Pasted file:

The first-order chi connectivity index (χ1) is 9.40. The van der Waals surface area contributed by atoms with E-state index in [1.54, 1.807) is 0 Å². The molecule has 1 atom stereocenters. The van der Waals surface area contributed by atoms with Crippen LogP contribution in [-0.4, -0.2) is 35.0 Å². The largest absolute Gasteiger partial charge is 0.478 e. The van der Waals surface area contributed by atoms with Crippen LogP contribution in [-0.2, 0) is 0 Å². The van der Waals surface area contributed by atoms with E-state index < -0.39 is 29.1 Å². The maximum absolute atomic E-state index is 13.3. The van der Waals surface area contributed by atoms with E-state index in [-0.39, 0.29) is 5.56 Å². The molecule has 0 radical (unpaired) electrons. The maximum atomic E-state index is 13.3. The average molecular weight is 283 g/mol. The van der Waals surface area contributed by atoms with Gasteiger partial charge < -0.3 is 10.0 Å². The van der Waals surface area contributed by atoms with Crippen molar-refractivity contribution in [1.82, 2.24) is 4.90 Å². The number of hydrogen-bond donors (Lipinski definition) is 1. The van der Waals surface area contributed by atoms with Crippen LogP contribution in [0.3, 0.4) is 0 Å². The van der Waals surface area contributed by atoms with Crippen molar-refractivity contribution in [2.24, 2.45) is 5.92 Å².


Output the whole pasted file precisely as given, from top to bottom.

The first-order chi connectivity index (χ1) is 9.40. The van der Waals surface area contributed by atoms with E-state index in [1.54, 1.807) is 0 Å². The molecule has 1 atom stereocenters. The van der Waals surface area contributed by atoms with Crippen LogP contribution in [-0.4, -0.2) is 35.0 Å². The largest absolute Gasteiger partial charge is 0.478 e. The van der Waals surface area contributed by atoms with Crippen LogP contribution in [-0.2, 0) is 0 Å². The van der Waals surface area contributed by atoms with E-state index < -0.39 is 29.1 Å². The maximum absolute atomic E-state index is 13.3. The van der Waals surface area contributed by atoms with E-state index in [-0.39, 0.29) is 5.56 Å². The molecule has 0 radical (unpaired) electrons. The maximum atomic E-state index is 13.3. The average molecular weight is 283 g/mol. The van der Waals surface area contributed by atoms with Gasteiger partial charge < -0.3 is 10.0 Å². The van der Waals surface area contributed by atoms with Crippen molar-refractivity contribution in [1.82, 2.24) is 4.90 Å². The number of hydrogen-bond donors (Lipinski definition) is 1. The van der Waals surface area contributed by atoms with Crippen LogP contribution in [0.3, 0.4) is 0 Å². The van der Waals surface area contributed by atoms with Crippen molar-refractivity contribution in [2.24, 2.45) is 5.92 Å².